Although not having a body part has never been an issue for me, or for anybody I care about, and it has certainly very little effect on my running ability, I do require some adaptation in my newly discovered yoga practice. I do not necessarily think that my disability qualifies me as inspirational. There are people out there who have done greater things while facing much greater challenges, or opportunities, depending on how you look at them.

So far, I given four personal reasons for running, and one that, I hope, is bigger than myself. I want to show you that there is something in you that has the ability to turn an otherwise drab story into a journey. I understand that comparing life to a heroic quest can be considered, by many, to be an overused simile, but the truth is that life is all we have. I am going to drink in the savage beauty of the world, and I want to share it with you, not because of some self important compulsion to document all but I do, but rather because it is my hope that we can walk along the path together, even if we are not in the same location. Will you join me?

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Written by Hector

April 26, 2012 at 6:19 pm

I Couldn’t Stop Watching This

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Written by Hector

September 3, 2011 at 2:17 am

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Judgement Day

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Today is the day of the Rapture. Nothing is going to happen, but a very large group of people will be disappointed. They will be made fun of, and ridiculed by the media. They will get a lot of attention, and may become more proselytizing than before, or may move on, who knows? Although it s tempting the poke fun at them, I don’t believe that this is an appropriate reaction. Many of us hold unexamined beliefs that have derailed our lives at one time or another. Those of you who know me will know that I’ve had more than my share of weird ideas.

Today, I think, should be a day for the rest of us to think about or or unexamined beliefs. I used to think, for example, that a good use of my time off was to rest and for the next day. Experimental evidence, however, has shown that people tend to feel better when they spend their days doing something useful, or productive. After spending more of my time doing things that I want to do, rather than passively absorbing media, I feel better for it. After examining the evidence,  I actually went back to college to begin working on my Masters degree. Again, an unexamined belief was keeping me from fully appreciating my life. If it is true that it is judgement day, let us judge our own thought processes instead of pointing and making fun, because no one has a perfect model of reality built in to their brain. Of course, the idea that we should face the world with out denial may also be wrong.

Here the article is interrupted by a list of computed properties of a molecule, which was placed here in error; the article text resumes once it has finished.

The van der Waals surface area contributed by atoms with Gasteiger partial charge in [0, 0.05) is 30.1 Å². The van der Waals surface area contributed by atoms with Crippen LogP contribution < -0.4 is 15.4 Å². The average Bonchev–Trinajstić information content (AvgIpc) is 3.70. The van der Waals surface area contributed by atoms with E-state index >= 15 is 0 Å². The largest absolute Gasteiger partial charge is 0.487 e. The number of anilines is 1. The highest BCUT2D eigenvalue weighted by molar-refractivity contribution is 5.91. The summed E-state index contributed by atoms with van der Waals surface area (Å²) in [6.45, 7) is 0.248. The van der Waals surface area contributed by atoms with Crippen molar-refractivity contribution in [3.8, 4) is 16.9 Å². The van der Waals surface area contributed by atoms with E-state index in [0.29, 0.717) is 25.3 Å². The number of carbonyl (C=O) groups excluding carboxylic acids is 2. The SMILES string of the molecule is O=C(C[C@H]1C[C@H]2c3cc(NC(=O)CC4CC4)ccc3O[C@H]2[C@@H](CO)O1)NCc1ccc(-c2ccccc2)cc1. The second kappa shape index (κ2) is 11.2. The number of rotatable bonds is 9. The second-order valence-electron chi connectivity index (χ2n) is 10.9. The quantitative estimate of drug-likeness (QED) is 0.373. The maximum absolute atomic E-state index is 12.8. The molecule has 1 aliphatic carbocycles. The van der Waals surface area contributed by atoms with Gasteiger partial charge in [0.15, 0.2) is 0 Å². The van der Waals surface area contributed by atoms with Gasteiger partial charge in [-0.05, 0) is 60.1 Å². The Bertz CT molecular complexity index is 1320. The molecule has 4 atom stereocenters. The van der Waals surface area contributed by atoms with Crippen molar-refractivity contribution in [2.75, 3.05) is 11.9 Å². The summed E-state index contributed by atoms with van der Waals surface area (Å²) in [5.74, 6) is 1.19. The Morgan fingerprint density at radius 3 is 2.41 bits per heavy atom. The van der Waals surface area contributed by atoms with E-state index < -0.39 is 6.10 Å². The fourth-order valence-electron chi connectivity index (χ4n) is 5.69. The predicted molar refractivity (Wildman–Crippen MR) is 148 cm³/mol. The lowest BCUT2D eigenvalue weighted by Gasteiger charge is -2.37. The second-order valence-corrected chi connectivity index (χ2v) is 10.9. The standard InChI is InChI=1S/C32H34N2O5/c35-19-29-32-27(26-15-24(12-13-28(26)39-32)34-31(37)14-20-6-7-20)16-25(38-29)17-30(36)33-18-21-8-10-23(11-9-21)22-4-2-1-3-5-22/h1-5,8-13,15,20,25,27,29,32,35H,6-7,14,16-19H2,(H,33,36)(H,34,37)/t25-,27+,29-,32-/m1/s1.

Do hold any unexamined beliefs? If so, how can you test them? What would be the benefit of abandoning them, if any, at all? It may be a good idea to talk to people you trust about those ideas. Fresh perspectives seem to help a lot. Please feel free to share some of your own experiences on this topic.

Written by Hector

May 21, 2011 at 2:52 pm

Spring!

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Triptolemos' departure. Side A from an Attic r...

Image via Wikipedia

After a few false starts in April, spring is finally here. Every year, since I moved to the East Coast I cannot help but be reminded of the story of Persephone and the pomegranates. As the tale goes Persephone was kidnapped by the God of the underworld. Her mother Demeter, the mother Goddess, could not bear to be separated from her daughter, and so she quit doing whatever it is that goddesses do to bring life, and abundance to Earth. After a while, some of the other gods began to worry that humanity would perish if they didn’t do something about it, so Zeus–who witnessed the whole kidnapping thing–told Demeter about that Hades did it, but the God of the underworld refused to let Persephone out of his realm. Eventually, when Persephone was allowed to leave, she ate a pomegranate seed, and, of course, anybody who eats anything from the underworld has to stay there for eternity, however, being that Demeter had some influence with Mount Olympus, her daughter was allowedto leave for the first half of the year, which is why we have spring and summer, but also have to put up with fall, and winter.